Kenyan makes drug to ease hepatitis B burden

The single shot by Prof Edagwa's team will be a game-changer for people with the disease, affecting about one million Kenyans

In Summary

• Medicines for hepatitis B are pills taken daily. They do not cure the infection but help sick people live well with it and be less likely to get liver disease or liver cancer.

• Turkana has the highest hepatitis B infection at 16.8 percent followed by Baringo (11.9) and Migori with a prevalence of 10 per cent.

The study authors Benson Edagwa, Natalia Osna, and Larisa Poluektova, all from the University of Nebraska Medical Centre.
The study authors Benson Edagwa, Natalia Osna, and Larisa Poluektova, all from the University of Nebraska Medical Centre.
Image: UNMC

Trail-blazing Kenyan scientist Prof Benson Edagwa has developed a medication, taken once every four months, to treat chronic Hepatitis B.

Existing chronic hepatitis B drugs must be taken daily for a year or longer or they will not work, however they are not a cure.They may prevent cirrhosis or liver cancer

Edagwa and his team chemically modified Tenofovir, one of the existing daily pills, into an injection that is given once but remains active in the body for four months.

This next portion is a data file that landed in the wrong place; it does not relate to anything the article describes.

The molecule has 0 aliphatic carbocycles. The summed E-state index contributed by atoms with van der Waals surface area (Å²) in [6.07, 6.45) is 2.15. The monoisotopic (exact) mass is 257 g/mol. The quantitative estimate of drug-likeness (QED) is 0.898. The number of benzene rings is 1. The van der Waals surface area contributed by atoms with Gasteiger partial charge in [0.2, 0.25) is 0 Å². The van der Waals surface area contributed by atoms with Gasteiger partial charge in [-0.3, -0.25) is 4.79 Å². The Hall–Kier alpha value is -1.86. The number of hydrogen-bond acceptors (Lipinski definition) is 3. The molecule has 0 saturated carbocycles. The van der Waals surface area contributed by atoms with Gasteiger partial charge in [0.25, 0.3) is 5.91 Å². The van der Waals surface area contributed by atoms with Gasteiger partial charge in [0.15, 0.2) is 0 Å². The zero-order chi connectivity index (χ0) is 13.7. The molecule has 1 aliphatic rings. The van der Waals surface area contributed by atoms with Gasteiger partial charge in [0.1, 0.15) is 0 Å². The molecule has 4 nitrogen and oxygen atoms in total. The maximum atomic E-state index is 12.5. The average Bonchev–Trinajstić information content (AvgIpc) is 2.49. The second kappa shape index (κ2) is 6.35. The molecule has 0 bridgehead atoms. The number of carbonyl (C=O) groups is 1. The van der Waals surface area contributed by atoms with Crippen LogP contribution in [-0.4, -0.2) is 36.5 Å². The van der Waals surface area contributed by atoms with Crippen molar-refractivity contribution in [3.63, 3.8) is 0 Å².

The new formulation may be a game-changer for people with the disease which affects about one million Kenyans, according to the Ministry of Health.

Edagwa, a Moi University chemistry graduate, is best known in Kenya for helping formulate a once-a-year ARV injection in 2020.

The Vihiga-born drug hunter and his team at the University of Nebraska Medical Centre (UNMC) have published details of the new Hepatitis B treatment in the December issue of Science Advances journal.

They tested it on mice carrying human liver cells to support natural infection as it occurs in humans, the UNMC said in a statement.

The animals were infected with chronic Hepatitis B and injected with the reformulated drug.

“We followed the infected animals for at least three months after a single treatment, and during that time, our therapy, called NM1TFV, outperformed the existing standard of care when administered as an injectable,” Edagwa said.

He hopes to take the drug to clinical trial within the next year or so, UNMC said.

Medicines for hepatitis B do not cure the infection but help sick people live well with it and be less likely to get liver cancer.

The pills are taken daily for a year or longer.

“That can be complicated by forgetfulness, pill fatigue and stigmas around some of these diseases,” said Howard Gendelman, chair of the UNMC Department of Pharmacology and Experimental Neuroscience and one of the study authors.

“A single long-acting shot is going to be a game changer.”

The study provides “clear proof of concept” toward a new therapeutic paradigm for the treatment and prevention of HBV infection, the authors say in the paper.

The study also explored the potential mechanisms by which a single shot of the chemically modified tenofovir formulation, called NM1TFV, controls HBV replication for four months in chronically-infected mouse models.